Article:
SANTA ANA – A judge declined Tuesday to dismiss murder charges against two women accused in a beating death outside a Santa Ana nightclub, moving the case toward a May 5 trial.
Defense attorneys for Vanesa Zavala and Candace Brito asked the judge to throw the case out because Santa Ana police delayed turning over evidence that was favorable to the defense.
Orange County Superior Court Judge Thomas Goethals said he believed police had some evidence in late January that they failed to turn over until after a preliminary hearing in February.
But Goethals said his review of the additional evidence shows it would not have changed the outcome of that hearing, at which a different judge ruled there was probable cause to send the case to trial.
Brito, 27, and Zavala, 25, both of Santa Ana, are charged with killing Annie Kim Pham, 23, who died after a Jan. 18 fight outside The Crosby, a Santa Ana restaurant and bar. Witnesses have said the fight began after Pham and another woman bumped into each other.
Brito’s lawyer, Michael Molfetta, and Zavala’s lawyer, Kenneth Reed, said Tuesday’s ruling was expected because there’s a very low standard of proof at a preliminary hearing, making it hard to overturn the result.
At trial, the standard of proof is much higher: Prosecutors must prove guilt beyond a reasonable doubt. The trial in May is expected to last two or three weeks.
Defense lawyers have argued that Pham, who lived in Huntington Beach, threw the first punch and their clients acted in self-defense. But prosecutors have said Brito and Zavala kicked Pham in the head while she was down, making them guilty of murder even if Pham was the initial aggressor.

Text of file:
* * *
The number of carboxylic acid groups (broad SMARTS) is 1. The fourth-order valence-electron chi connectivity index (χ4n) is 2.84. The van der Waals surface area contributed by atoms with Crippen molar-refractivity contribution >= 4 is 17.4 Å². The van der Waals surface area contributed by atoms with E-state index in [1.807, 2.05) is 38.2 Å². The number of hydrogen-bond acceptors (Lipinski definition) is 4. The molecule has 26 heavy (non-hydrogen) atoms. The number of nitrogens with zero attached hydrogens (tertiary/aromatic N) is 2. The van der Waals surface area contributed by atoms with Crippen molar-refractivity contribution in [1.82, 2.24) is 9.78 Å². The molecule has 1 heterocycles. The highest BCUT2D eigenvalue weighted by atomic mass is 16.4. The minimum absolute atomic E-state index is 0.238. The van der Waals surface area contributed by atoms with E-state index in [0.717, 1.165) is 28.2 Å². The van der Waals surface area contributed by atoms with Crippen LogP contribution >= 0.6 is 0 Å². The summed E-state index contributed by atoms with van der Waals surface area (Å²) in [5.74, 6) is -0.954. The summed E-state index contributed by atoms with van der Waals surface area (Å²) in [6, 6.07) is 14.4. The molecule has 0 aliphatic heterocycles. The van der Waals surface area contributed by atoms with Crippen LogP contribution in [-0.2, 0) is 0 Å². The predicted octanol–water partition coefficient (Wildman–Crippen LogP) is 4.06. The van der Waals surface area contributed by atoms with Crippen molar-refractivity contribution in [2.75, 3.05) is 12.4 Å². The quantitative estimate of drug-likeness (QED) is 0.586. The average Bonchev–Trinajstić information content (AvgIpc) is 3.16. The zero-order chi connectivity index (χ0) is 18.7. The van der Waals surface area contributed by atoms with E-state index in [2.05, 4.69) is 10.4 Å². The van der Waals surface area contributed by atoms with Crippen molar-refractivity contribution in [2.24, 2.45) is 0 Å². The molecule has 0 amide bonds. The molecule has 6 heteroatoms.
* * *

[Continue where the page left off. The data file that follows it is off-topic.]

Among the evidence the defense said police didn’t turn over before the preliminary hearing was a statement from Alfonso Magana, the boyfriend of a woman in Brito and Zavala’s group that night. Magana told police he was attacked by Asian gang members in Pham’s group and that Pham attacked a friend of Brito and Zavala.
Deputy District Attorney Mark Sacks, who argued in court the evidence was not “material,” said afterward the judge made the correct ruling. His colleague, Deputy District Attorney Troy Pino, said in a court filing that he was not aware of the additional evidence until police gave it to him, at which time he turned it over to the defense.
Goethals said there was technically not a constitutional violation because the evidence was not material. But he reminded prosecutors that evidence should be turned over as soon as they or police have it.
Santa Ana police also didn’t tell the defense for weeks that a detective had posed as an inmate to get statements from Zavala. The defense lawyers said they know that only because Zavala recognized Detective Patricia Navarro in court during February’s preliminary hearing and tapped her lawyer on the shoulder.
Defense lawyers also said Detective Leo Rodriguez, the lead investigator, lied on the stand when he said Zavala hadn’t claimed self-defense.
“If you testify to something that’s not the truth, you’re lying,” Reed said. “If you testify to half the truth, you’re half-lying.”
Goethals said the judge who found probable cause to send the case to trial, Thomas Borris, clearly had been put on notice of self-defense claims.
Goethals pointed to four pieces of evidence Borris heard about: statements from two witnesses that Pham was an aggressor, videotapes showing parts of the fight and a stipulation that Zavala told Navarro, “She hit me first; I acted in self-defense.”
The judge said he had watched the same videos, including cellphone footage, at least five times and found it hard to determine what was happening at many points.
“It is a chaotic situation involving events that might be described as something of a melee,” Goethals said.
In a few weeks, a jury will likely have to watch the same footage before determining whether Brito and Zavala are innocent or guilty.
By ERIC HARTLEY / THE ORANGE COUNTY REGISTER
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